The drama in the White House this week mainly revolved around the controversial nominee to head the CIA, Gina Haspel, and the efforts to keep her from being confirmed, as well as the President’s decision to pull out of the Iran Nuclear Deal. Other controversial moments concern Michael Cohen and the Russia probe as well as another gutsy move by United States Ambassador to the United Nations, Nikki Haley.
The Big Drama
Well, after months of threats he finally did it – Trump decided to leave the Iran Nuclear Deal. Reports indicate that most of the Department of Defense, as well as Defense secretary Jim Mattis, were against this move, and had advocated for Trump to remain in the deal up until the final hour. Unfortunately for Mattis, the other two proponents of the deal – former Secretary of State Rex Tillerson and former National Security Advisor H.R. McMaster were both replaced earlier this year, and in order to remain in his position, the Defense Secretary had to keep his mouth shut.
What does it mean to leave the Iran Nuclear Deal? The central component of the deal was that the United States would provide sanctions relief for Iranian nuclear concessions. Since the Implementation Day in 2016, when the International Atomic Energy Agency declared that Iran had curbed their energy program enough to receive relief on sanctions, Iran has fulfilled their end of the bargain. Yet, against the advice of experts on the matter and despite the clear diplomatic benefits of the deal, Trump chose to pull the United States out.
This incoherent action caused one of the top experts on nuclear proliferation to resign from the State Department to resign, in yet another instance of an expert in their field leaving the Trump administration. When will the brain drain stop?
Although it felt like the worst drama was over when the President decided to leave the Iran Deal, the criticism would strike the White House once again in full force after the nominee for CIA director, Gina Haspel, testified before the Senate this week leading up to her confirmation hearings. Unfortunately for the White House and for Haspel’s credibility, the nominee failed to admit that her participation in torture during the mid-2000s was immoral – or that she regretted her role in its implementation.
I commented on Haspel’s ties to torture a few weeks ago, but here is a refresher: Gina Haspel oversaw a secret prison in Thailand where the CIA used “enhanced interrogation techniques.” Or, in regular terms, torture. Then in what seemed like an extremely guilty move, Haspel destroyed all videotapes of the torture and classified all information about its existence.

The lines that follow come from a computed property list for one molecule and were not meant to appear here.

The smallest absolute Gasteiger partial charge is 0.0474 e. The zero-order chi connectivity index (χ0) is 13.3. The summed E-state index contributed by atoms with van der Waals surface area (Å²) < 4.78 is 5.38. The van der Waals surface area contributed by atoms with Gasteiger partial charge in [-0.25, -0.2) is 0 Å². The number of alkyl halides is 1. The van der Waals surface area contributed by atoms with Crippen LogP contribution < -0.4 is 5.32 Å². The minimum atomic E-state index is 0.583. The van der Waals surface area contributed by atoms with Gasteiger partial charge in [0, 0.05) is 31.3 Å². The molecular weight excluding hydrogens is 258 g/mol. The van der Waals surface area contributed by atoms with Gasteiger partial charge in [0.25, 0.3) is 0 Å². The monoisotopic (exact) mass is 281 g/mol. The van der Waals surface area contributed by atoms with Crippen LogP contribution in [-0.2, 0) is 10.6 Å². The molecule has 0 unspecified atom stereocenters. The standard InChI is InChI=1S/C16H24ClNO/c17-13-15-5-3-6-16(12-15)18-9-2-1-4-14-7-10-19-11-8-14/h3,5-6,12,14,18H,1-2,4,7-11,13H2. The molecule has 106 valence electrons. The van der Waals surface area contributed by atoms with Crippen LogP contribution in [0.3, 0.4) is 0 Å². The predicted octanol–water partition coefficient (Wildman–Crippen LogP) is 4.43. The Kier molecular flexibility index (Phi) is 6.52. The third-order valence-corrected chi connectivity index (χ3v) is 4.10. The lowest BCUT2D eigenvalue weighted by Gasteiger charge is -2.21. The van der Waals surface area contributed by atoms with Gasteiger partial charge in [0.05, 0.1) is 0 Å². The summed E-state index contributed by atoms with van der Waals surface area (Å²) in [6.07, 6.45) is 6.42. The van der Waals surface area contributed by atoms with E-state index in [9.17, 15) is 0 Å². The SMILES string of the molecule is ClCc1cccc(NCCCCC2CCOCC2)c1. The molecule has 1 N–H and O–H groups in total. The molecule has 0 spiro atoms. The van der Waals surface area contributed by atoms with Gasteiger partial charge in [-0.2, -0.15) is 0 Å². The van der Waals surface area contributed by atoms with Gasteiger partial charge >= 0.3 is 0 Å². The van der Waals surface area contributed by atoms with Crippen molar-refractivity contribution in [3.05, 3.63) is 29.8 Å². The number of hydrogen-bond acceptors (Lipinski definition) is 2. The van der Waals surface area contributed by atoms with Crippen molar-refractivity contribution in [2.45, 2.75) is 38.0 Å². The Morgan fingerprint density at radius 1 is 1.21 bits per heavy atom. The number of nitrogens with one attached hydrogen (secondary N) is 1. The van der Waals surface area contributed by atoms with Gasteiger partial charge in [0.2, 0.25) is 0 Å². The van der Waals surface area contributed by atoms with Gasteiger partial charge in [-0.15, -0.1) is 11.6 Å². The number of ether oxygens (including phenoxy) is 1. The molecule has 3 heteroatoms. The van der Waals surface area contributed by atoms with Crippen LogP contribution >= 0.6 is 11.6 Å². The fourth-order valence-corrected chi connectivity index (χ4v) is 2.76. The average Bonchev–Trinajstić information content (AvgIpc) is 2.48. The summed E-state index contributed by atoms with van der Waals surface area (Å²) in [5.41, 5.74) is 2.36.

Senators and the general public have reacted with outrage over Haspel’s nomination, despite her thirty years of experience. Senator Rand Paul penned an op-ed in Politico, questioning why Haspel has to come clean about the torture. The vote count is being closely watched to see if she can be confirmed – in what proves to be yet another embarrassing nomination process for the Trump White House.
More Drama Bombs
Speaking of Haspel drama, one White House official has received backlash over some controversial statements concerning the nomination process. Bipartisan outrage ensued after White House aid Kelly Sadler joked about McCain choosing to vote against Haspel’s nomination, stating “he’s dying anyway.” This distasteful “joke” refers to McCain’s devastating brain cancer diagnosis. McCain has chosen to oppose the White House several times now, and this call-to-action statement issued to his fellow Senators shows his desire to stand apart from the pro-Trump crowd and cement a positive legacy.
While Gina Haspel and Kelly Sadler may be having a bad week, Trump lawyer Michael Cohen is having a bad month after the Mueller probe started investigating a monetary transaction between Cohen and a Russian oligarch. Viktor Vekselberg, a Russian oligarch who is one of the richest men in Russia and is in Vladimir Putin’s inner circle, owns a company that paid Cohen $500,000, which is suspected to have been used to pay off Stormy Daniels.
While the payment is sketchy enough, Cohen’s connection to Vekselberg may also prove to be problematic, as the FBI cautioned four years ago that Vekselberg’s foundation may be a secret conduit for Russian espionage. It is suspected that the foundation may be trying to access top-secret research and technology being developed by the United States government. Like I said – pretty sketchy.
Other Major Players:
- United States Ambassador to the United Nations Nikki Haley stepped out against the Trump White House once again this week, after she had formerly claimed that the White House had given her false information about the Syria bombing last month. This time Haley declared that Mueller should be able to continue the Russia probe and that she will not defend President Trump’s “communication style.” The President usually does not accept dissenting remarks. In other words – it was nice knowing her.
- HUD secretary Ben Carson is being sued for suspending the Obama era fair housing rule, which was created in 2015 to enforce the 1968 Fair Housing Act.
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